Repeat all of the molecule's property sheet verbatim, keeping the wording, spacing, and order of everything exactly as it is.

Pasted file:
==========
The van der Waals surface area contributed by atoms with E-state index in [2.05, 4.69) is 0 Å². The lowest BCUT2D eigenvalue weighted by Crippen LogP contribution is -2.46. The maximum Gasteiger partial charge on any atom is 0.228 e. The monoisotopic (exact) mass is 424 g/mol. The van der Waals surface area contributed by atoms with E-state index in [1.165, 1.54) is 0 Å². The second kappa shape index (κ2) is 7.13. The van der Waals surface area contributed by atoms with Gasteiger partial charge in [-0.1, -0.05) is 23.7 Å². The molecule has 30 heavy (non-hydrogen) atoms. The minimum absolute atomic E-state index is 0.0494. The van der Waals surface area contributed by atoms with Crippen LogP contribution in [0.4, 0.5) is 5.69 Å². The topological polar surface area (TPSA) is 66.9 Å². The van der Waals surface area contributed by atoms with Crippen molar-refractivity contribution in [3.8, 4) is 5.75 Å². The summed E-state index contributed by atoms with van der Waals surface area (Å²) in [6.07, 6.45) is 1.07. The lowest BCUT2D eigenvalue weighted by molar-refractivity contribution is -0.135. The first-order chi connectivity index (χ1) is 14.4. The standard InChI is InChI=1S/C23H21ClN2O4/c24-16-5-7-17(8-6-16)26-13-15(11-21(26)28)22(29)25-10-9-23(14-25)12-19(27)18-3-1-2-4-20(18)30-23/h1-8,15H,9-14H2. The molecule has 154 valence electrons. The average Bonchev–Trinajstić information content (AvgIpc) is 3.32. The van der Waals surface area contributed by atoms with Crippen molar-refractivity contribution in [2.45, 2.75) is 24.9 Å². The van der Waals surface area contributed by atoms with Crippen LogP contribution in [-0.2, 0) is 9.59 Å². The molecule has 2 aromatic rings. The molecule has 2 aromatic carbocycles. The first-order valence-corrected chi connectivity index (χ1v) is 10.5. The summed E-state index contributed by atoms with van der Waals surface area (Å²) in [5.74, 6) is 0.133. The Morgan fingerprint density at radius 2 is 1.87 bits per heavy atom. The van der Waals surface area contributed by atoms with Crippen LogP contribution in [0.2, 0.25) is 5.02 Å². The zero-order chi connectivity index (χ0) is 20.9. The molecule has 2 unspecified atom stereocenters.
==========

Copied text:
The van der Waals surface area contributed by atoms with E-state index in [2.05, 4.69) is 0 Å². The lowest BCUT2D eigenvalue weighted by Crippen LogP contribution is -2.46. The maximum Gasteiger partial charge on any atom is 0.228 e. The monoisotopic (exact) mass is 424 g/mol. The van der Waals surface area contributed by atoms with E-state index in [1.165, 1.54) is 0 Å². The second kappa shape index (κ2) is 7.13. The van der Waals surface area contributed by atoms with Gasteiger partial charge in [-0.1, -0.05) is 23.7 Å². The molecule has 30 heavy (non-hydrogen) atoms. The minimum absolute atomic E-state index is 0.0494. The van der Waals surface area contributed by atoms with Crippen LogP contribution in [0.4, 0.5) is 5.69 Å². The topological polar surface area (TPSA) is 66.9 Å². The van der Waals surface area contributed by atoms with Crippen molar-refractivity contribution in [3.8, 4) is 5.75 Å². The summed E-state index contributed by atoms with van der Waals surface area (Å²) in [6.07, 6.45) is 1.07. The lowest BCUT2D eigenvalue weighted by molar-refractivity contribution is -0.135. The first-order chi connectivity index (χ1) is 14.4. The standard InChI is InChI=1S/C23H21ClN2O4/c24-16-5-7-17(8-6-16)26-13-15(11-21(26)28)22(29)25-10-9-23(14-25)12-19(27)18-3-1-2-4-20(18)30-23/h1-8,15H,9-14H2. The molecule has 154 valence electrons. The average Bonchev–Trinajstić information content (AvgIpc) is 3.32. The van der Waals surface area contributed by atoms with Crippen molar-refractivity contribution in [2.45, 2.75) is 24.9 Å². The van der Waals surface area contributed by atoms with Crippen LogP contribution in [-0.2, 0) is 9.59 Å². The molecule has 2 aromatic rings. The molecule has 2 aromatic carbocycles. The first-order valence-corrected chi connectivity index (χ1v) is 10.5. The summed E-state index contributed by atoms with van der Waals surface area (Å²) in [5.74, 6) is 0.133. The Morgan fingerprint density at radius 2 is 1.87 bits per heavy atom. The van der Waals surface area contributed by atoms with Crippen LogP contribution in [0.2, 0.25) is 5.02 Å². The zero-order chi connectivity index (χ0) is 20.9. The molecule has 2 unspecified atom stereocenters.